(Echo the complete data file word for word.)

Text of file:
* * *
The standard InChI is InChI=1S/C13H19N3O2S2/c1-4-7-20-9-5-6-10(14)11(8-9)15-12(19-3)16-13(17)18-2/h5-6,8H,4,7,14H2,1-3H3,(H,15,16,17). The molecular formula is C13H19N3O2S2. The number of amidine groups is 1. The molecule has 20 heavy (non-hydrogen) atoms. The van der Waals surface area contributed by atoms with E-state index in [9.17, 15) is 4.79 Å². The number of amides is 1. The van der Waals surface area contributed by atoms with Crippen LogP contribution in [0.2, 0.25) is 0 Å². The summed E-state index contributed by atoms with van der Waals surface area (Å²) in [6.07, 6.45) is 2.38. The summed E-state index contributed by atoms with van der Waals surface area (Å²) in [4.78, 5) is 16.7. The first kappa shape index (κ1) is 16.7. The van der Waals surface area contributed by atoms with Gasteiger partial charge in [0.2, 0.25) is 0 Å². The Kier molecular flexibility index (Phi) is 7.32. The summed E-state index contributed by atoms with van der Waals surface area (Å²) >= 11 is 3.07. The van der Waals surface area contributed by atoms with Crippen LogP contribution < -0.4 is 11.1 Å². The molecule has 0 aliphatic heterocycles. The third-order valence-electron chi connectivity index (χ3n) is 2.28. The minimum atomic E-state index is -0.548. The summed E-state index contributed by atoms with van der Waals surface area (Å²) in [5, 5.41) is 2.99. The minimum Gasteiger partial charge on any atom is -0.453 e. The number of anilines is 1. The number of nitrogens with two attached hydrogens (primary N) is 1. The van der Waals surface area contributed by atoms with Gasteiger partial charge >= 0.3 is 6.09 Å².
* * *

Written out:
The standard InChI is InChI=1S/C13H19N3O2S2/c1-4-7-20-9-5-6-10(14)11(8-9)15-12(19-3)16-13(17)18-2/h5-6,8H,4,7,14H2,1-3H3,(H,15,16,17). The molecular formula is C13H19N3O2S2. The number of amidine groups is 1. The molecule has 20 heavy (non-hydrogen) atoms. The van der Waals surface area contributed by atoms with E-state index in [9.17, 15) is 4.79 Å². The number of amides is 1. The van der Waals surface area contributed by atoms with Crippen LogP contribution in [0.2, 0.25) is 0 Å². The summed E-state index contributed by atoms with van der Waals surface area (Å²) in [6.07, 6.45) is 2.38. The summed E-state index contributed by atoms with van der Waals surface area (Å²) in [4.78, 5) is 16.7. The first kappa shape index (κ1) is 16.7. The van der Waals surface area contributed by atoms with Gasteiger partial charge in [0.2, 0.25) is 0 Å². The Kier molecular flexibility index (Phi) is 7.32. The summed E-state index contributed by atoms with van der Waals surface area (Å²) >= 11 is 3.07. The van der Waals surface area contributed by atoms with Crippen LogP contribution < -0.4 is 11.1 Å². The molecule has 0 aliphatic heterocycles. The third-order valence-electron chi connectivity index (χ3n) is 2.28. The minimum atomic E-state index is -0.548. The summed E-state index contributed by atoms with van der Waals surface area (Å²) in [5, 5.41) is 2.99. The minimum Gasteiger partial charge on any atom is -0.453 e. The number of anilines is 1. The number of nitrogens with two attached hydrogens (primary N) is 1. The van der Waals surface area contributed by atoms with Gasteiger partial charge >= 0.3 is 6.09 Å².